Mar 02 2011

Alien Invaders: Drawing Awareness to the Problem of Invasive Species

Kudzu on trees in Atlanta, Georgia, via wikimedia

Most of the time, environmentalists work to protect species from things that threaten their existence.  However, in certain instances those threats can come from other species that have been imported into the area. The problem is big enough to warrant a whole week devoted to promoting awareness of invasive species. Invasive species can come in many shapes and sizes and types.  There are plants that are invasive such as the Kudzu vine, which is sometimes called “the vine that ate the South”.  Native to China and Japan, it grows over any stationary object, including other plants, choking them of sunlight and air.

Another invasive species that is causing a lot of concern recently is the Asian Carp. This large, prolific fish has already become the most prevalent fish in some areas of the Mississippi River and was recently found in the Illinois River, which connects to the Great Lakes. This has created a lot of concern in the region that the Asian Carp and its voracious appetite could devastate the already fragile Great Lakes ecosystem. To learn about other invasive species being fought across the country, see this list of the 100 most disruptive invasive species or check out some of the articles below.

NY Times: “America’s (and the World’s) Least Wanted”

There are way too many official years, weeks, and days focused just on the environment, let alone all the other issues needing attention these days.

But I’ll bring attention to one that kicked off today, because it relates to some persistent themes on this blog. This week is National Invasive Species Awareness Week, a week that has its own logo:

NPR: “The Art of War on Invasive Species”

Weed all about it. This is National Invasive Species Awareness Week, an event sponsored by the Dow Chemical Company, the Weed Science Society of America and the U.S. Department of the Interior, among others.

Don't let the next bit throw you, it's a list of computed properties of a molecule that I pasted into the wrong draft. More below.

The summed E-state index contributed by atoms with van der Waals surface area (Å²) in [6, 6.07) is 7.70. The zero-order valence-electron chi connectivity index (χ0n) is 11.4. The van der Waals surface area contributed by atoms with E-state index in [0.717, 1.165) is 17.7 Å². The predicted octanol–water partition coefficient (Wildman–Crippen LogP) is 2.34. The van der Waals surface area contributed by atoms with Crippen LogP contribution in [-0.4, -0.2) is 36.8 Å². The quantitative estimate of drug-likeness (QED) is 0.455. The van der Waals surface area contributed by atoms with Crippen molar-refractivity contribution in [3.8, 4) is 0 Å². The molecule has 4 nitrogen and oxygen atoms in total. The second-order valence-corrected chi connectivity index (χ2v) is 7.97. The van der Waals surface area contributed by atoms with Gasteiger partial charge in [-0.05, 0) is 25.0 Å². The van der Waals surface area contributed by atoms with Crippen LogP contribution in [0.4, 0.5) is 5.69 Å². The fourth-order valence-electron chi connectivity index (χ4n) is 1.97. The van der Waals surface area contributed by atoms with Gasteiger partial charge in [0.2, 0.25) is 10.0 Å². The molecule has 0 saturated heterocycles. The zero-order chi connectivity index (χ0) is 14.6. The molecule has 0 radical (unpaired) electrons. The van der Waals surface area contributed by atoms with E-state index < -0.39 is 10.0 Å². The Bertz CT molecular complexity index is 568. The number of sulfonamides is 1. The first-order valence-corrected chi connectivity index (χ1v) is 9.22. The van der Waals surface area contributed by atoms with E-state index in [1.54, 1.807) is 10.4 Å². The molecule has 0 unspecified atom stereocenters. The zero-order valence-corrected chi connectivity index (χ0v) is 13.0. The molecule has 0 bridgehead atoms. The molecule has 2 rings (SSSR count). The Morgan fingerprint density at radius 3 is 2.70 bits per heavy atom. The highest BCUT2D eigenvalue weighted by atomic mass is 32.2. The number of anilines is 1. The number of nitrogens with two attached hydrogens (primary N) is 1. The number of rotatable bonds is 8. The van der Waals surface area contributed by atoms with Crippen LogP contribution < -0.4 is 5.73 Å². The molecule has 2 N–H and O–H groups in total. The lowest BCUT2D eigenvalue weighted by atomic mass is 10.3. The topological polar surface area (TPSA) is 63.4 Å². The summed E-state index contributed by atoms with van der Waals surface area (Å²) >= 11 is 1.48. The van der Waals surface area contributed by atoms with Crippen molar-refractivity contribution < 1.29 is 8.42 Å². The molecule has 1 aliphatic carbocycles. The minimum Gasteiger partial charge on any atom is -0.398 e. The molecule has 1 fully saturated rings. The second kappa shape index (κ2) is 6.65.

Sworn enemies of non-native plants and creatures will gather in Washington for “activities, briefings and events to highlight what is being done across the nation and around the world to stop and slow the spread of invasive species.” They will attend seminars with titles like “Waging War on Invasive Grasses.”

Time: “Asian Carp in the Great Lakes? This Means War!”

There are illegal immigrants on the loose in the Midwest. Originally hailing from Asia, they’re about 3 ft. (90 cm) long and weigh up to 100 lb. (45 kg), and are known to resist capture. Once they establish residency, they can eat you out of house and home.

They’re called Asian carp, and they emigrated to the lower reaches of the Mississippi River in the 1970s. Now they’re knocking on the door of the Great Lakes, threatening to destroy one of the most valuable aquatic regions in the U.S., unless the often fractious Great Lakes states manage to pull together and keep them out. The situation is so serious that the White House convened an “Asian carp summit” on Monday to work out a defense plan. “If the carp invade the Great Lakes, it will change them forever,” says Jennifer Nalbone, director of invasive species and navigation for the NGO Great Lakes United.

BBC: “Alien Plant Invaders Threaten UK National Parks”

Non-native garden plants pose a threat to the countryside including National Parks, a report reveals.

The study into invasive plants published by charity Plantlife highlights 92 species which are on the brink of becoming invasive in the UK.

These foreign plants are spreading through natural seed dispersal and fly-tipping of garden waste.

Many gardeners are unaware of the potential threat their decorative plants may pose, says the charity.

NY Times: “The Ultimate Invasive Species?”

A Dot Earth commenter, SAS from New York, posted a constructively provocative retort after my latest piece on  eating alien invasive species where possible:

Considering that humans are the ultimate invasive species, the whole concept of labeling any other species as “invasive” seems like a conceit of little value. If humans, in our natural comings and goings, have managed to aid another species to relocate to an additional hospitable environment so successfully that it becomes indigenous and endemic — it’s really more of an invitation than an invasion, isn’t it?

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